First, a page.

Bus 424 tenth lecture presentation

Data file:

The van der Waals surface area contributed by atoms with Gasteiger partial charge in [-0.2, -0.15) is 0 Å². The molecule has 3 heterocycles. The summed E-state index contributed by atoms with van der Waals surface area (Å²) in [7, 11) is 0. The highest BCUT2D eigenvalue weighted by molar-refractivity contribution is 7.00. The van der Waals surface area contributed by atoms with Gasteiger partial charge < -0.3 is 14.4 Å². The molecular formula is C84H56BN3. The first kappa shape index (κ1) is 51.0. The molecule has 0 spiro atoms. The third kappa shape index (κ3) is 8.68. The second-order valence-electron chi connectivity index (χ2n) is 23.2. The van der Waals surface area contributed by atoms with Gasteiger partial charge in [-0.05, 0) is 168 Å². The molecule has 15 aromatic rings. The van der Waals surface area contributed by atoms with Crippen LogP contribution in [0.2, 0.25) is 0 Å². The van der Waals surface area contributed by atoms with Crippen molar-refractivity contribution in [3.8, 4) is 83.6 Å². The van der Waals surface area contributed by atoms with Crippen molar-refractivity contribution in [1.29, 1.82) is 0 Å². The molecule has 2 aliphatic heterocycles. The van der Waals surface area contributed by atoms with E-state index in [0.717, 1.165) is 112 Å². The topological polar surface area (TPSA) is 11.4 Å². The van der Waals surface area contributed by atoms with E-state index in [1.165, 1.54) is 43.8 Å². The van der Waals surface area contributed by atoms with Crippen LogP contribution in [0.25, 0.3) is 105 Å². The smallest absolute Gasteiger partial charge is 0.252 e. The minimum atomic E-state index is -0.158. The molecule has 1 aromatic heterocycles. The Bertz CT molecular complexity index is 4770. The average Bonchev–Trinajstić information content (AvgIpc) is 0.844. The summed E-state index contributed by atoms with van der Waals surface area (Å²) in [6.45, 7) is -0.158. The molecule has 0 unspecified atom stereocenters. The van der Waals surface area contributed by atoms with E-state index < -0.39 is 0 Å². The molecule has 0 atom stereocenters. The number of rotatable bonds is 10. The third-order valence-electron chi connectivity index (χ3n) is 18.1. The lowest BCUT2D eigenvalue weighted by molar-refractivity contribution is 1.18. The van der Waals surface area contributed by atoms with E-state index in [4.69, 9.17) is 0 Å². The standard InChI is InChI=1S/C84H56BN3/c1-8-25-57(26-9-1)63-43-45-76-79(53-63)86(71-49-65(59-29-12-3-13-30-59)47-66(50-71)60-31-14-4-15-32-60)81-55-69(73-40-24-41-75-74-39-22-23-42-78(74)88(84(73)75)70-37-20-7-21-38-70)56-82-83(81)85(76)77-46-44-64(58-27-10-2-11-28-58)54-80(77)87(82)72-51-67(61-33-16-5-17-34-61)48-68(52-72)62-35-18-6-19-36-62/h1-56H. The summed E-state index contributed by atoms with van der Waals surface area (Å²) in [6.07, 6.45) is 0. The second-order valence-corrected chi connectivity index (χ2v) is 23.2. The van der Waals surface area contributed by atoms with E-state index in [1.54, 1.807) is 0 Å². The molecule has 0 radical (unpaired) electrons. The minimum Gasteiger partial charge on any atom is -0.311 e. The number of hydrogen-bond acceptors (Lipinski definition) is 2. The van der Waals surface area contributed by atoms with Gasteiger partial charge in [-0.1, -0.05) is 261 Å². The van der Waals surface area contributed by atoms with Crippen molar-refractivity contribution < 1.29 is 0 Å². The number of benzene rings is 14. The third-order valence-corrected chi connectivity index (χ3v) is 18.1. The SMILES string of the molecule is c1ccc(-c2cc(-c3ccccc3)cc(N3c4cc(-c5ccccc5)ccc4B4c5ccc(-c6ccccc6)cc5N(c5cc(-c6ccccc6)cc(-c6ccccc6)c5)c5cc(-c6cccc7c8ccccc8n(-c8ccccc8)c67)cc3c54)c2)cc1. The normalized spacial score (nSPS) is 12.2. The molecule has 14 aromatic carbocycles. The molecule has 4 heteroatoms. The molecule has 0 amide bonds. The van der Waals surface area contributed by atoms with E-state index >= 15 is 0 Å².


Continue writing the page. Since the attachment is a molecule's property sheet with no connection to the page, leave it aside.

Bus 424 tenth lecture presentation - 10. Corporate...